Quick Tip – Twin Needle Stitchery

September 30, 2020By Joanne BankoAccessories, Accessory, Embroidery, Projects, Sewing, Tutorial 11 Comments Opinion by Paid Consultant

Sewing with a twin needle, two complimentary colors of embroidery thread, and a few common decorative stitches is an easy way to embellish so many sewing projects. When my husband saw my stitch sample, he envisioned it as a placemat. In fact, that would be a terrific way to make use of a twin needle stitchery sampler!


This tip sheet focuses on using the twin needle to sew stitches with a decorative element. All of the stitches are part of the utility stitch menu, but I think you’ll agree they are in fact quite decorative!


Threading for a twin needle varies with different machines. You’ll need to consult your machine manual for detailed threading instructions. Keep in mind the fact that you cannot and should not use the automatic needle threader or the auto cut feature on your machine. Always thread the needles manually and use scissors to cut threads when using any twin needle. I used the twin needle included with many Brother machines to sew all the stitches displayed here. Figure #1 shows the needle and the package.

Twin needle kit
Figure #1


Note that the part code for a replacement needle is X57521-021. This size needle is 2.0/75. The 2.0 means there are 2 millimeters between the needle tips and the 75 indicates a size 11 needle. To solve what may be a mystery to you, 75 is the European system number and 11 is the American system number. This size needle is suitable for light to medium weight fabrics.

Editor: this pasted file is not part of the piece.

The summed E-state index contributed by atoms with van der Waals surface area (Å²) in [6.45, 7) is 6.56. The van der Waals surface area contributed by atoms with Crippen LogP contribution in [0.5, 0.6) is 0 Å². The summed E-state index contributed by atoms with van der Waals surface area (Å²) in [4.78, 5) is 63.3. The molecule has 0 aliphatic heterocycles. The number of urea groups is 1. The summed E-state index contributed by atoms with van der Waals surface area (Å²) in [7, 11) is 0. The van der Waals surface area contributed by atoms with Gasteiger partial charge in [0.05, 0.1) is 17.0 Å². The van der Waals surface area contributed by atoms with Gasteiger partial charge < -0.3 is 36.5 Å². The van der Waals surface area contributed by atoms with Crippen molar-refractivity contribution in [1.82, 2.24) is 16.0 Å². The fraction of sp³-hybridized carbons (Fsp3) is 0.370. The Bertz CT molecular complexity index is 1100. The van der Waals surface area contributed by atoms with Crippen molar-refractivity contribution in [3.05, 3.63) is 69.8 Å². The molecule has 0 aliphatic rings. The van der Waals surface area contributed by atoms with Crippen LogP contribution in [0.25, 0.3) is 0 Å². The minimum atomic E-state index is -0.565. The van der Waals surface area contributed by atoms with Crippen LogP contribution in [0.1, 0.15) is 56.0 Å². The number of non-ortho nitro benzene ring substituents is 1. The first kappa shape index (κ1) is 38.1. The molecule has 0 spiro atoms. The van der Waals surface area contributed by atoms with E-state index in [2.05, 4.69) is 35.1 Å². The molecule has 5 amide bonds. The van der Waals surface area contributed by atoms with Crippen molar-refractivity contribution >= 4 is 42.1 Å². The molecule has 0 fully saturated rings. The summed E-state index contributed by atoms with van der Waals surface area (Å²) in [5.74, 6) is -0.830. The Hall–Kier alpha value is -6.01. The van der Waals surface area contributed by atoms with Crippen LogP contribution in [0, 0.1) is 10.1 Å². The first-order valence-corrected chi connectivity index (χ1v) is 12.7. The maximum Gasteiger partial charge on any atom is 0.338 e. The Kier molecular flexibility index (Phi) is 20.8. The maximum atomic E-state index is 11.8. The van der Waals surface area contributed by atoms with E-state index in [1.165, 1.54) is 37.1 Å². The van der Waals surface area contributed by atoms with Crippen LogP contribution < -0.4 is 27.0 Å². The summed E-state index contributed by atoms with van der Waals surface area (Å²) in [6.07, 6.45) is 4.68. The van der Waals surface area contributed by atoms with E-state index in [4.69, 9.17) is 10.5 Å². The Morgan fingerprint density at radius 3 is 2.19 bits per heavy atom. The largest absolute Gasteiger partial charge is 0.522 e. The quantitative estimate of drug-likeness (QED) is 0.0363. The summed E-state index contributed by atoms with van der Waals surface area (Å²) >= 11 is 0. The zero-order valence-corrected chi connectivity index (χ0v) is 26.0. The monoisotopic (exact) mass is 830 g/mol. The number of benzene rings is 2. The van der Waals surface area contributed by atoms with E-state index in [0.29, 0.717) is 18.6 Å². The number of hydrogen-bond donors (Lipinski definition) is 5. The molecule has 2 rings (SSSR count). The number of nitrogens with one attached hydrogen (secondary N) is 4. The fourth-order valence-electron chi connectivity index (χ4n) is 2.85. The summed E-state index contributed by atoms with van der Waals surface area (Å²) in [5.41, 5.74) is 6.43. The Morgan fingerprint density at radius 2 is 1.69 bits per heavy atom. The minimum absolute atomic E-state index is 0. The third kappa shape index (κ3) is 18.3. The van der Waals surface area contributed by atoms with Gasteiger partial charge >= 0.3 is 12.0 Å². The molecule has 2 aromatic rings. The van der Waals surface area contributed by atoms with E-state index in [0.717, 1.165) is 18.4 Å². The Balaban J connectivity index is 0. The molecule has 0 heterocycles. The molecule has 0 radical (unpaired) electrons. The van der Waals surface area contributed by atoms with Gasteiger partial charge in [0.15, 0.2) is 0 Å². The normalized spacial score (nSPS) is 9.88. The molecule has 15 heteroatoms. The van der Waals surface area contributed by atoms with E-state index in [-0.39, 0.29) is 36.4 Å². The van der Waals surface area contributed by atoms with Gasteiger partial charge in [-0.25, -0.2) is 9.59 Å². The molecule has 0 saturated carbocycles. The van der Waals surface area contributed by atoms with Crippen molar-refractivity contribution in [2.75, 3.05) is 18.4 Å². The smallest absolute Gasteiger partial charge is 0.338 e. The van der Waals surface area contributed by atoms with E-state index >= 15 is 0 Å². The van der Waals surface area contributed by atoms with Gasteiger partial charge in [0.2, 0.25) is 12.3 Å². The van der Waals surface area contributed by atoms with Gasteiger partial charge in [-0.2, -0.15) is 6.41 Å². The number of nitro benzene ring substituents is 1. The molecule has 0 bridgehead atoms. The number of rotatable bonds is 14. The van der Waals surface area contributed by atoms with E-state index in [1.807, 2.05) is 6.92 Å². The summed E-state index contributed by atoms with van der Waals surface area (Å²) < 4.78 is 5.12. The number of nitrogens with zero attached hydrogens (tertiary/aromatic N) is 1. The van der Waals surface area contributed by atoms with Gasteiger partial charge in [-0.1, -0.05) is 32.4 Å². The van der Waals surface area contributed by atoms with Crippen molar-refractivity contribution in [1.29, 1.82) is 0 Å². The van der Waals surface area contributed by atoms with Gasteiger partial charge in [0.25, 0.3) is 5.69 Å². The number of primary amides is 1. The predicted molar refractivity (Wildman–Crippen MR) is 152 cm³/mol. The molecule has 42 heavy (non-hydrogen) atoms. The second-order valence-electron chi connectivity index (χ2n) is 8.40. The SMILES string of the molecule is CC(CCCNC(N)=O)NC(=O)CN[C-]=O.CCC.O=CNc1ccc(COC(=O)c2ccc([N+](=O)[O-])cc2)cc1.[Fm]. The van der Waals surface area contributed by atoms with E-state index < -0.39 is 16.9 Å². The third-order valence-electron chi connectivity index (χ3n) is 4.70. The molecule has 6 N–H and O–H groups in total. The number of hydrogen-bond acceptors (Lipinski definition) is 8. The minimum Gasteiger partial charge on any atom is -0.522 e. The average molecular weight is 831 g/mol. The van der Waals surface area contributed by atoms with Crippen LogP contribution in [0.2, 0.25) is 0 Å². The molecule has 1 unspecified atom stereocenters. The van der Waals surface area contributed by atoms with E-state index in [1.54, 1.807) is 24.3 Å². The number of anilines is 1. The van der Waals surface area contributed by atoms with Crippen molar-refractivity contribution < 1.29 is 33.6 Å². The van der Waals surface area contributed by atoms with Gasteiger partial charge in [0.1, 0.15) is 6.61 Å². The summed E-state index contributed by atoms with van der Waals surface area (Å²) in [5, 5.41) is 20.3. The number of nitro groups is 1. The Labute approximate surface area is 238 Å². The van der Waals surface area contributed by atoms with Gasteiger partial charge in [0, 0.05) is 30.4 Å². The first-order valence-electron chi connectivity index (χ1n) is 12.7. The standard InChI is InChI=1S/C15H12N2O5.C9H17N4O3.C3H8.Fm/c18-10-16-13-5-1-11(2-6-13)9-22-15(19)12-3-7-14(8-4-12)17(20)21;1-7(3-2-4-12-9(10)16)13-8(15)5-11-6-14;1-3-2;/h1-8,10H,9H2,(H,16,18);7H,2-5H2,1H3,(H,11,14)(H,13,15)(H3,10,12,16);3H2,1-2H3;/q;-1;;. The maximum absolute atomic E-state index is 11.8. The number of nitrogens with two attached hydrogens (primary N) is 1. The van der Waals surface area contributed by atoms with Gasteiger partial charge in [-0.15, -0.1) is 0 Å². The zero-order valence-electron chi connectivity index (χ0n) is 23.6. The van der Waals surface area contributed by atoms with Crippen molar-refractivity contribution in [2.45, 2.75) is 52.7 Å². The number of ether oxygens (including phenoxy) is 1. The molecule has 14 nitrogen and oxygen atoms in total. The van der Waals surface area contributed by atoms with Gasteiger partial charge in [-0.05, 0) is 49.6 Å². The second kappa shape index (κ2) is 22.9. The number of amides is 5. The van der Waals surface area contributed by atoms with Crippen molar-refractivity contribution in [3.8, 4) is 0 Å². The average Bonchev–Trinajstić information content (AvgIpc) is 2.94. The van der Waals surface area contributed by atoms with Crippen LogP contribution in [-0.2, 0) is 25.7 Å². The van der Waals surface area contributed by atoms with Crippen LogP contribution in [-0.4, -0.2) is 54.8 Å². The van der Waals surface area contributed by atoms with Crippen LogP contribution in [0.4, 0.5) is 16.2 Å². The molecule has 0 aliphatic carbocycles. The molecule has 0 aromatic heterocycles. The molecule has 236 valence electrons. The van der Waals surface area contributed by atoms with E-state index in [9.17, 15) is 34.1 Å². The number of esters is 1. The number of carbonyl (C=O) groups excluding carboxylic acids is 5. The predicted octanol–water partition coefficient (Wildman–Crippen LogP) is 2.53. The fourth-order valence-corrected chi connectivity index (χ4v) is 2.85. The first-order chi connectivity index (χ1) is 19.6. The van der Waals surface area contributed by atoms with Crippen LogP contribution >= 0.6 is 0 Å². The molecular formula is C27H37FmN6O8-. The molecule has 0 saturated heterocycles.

If you have a machine with a twin needle key, the machine is expecting that this is the size needle you are using. Selecting this key lets the machine do the thinking for you, protecting you from selecting a stitch or stitch width that is inappropriate for the 2mm twin needle. Take a look at your sewing machine to see if this is an option. If your machine does not include this feature, you’ll want to use the hand wheel to walk through each stitch before sewing. If your needle comes too close to the edge of the throat plate, stop and try a narrower stitch width or choose another stitch. Note that it’s best to select stitches that are open and not too dense. Figure #2 shows this key activated on the Brother Luminaire.

Twin needle key
Figure #2


To make this little sample, I started with a medium weight cotton fabric backed with fusible stabilizer. I selected menu #2, and then menu #3 and stitched out most all of the allowable stitches in a row.  I had to squeeze in one extra motif along the first edge, but otherwise they are in order. See Figure #3. This makes it easy for me to reference my favorites so I can use them again without testing.

Stitching design
Figure #3


I hope this sample inspires you to pull out that twin needle, thread up your machine, and make a pretty sampler. Even if you don’t make anything with the piece, I think you’ll have fun playing with your sewing machine. Enjoy!



    • Good to hear from you Clovis! Pink and lime green always look good together 🙂
      Thanks for leaving a comment!

  • I have used the twin needle in past but have not used it for several years; this has renewed my interest in the twin needle. Think I will spend the afternoon using the twin needle and different stitches. I have a quantro and Brother is only brand I use. Thank you so much for your newsletters, they are so inspiring.

    • Hello Deloris!

      Thanks ever so much for your kind note. The twin needle makes it easy to add extra flair to so many projects. Thanks for taking the time to write, your input is very valuble. Happy Sewing 🙂

    • Nice to hear from you Carrie! It’s amazing what you can do with a twin needle, isn’t it? This tutorial just scratches the surface. Sew many possibilities!!!

  • I love the twin needle look. I have used it only a couple of times. I have an Elna machine I dearly love.

    • Oh, I love night shirts Janis! Love your idea for decorating the nightshirts with twin needle stitchery too! Happy sewing!

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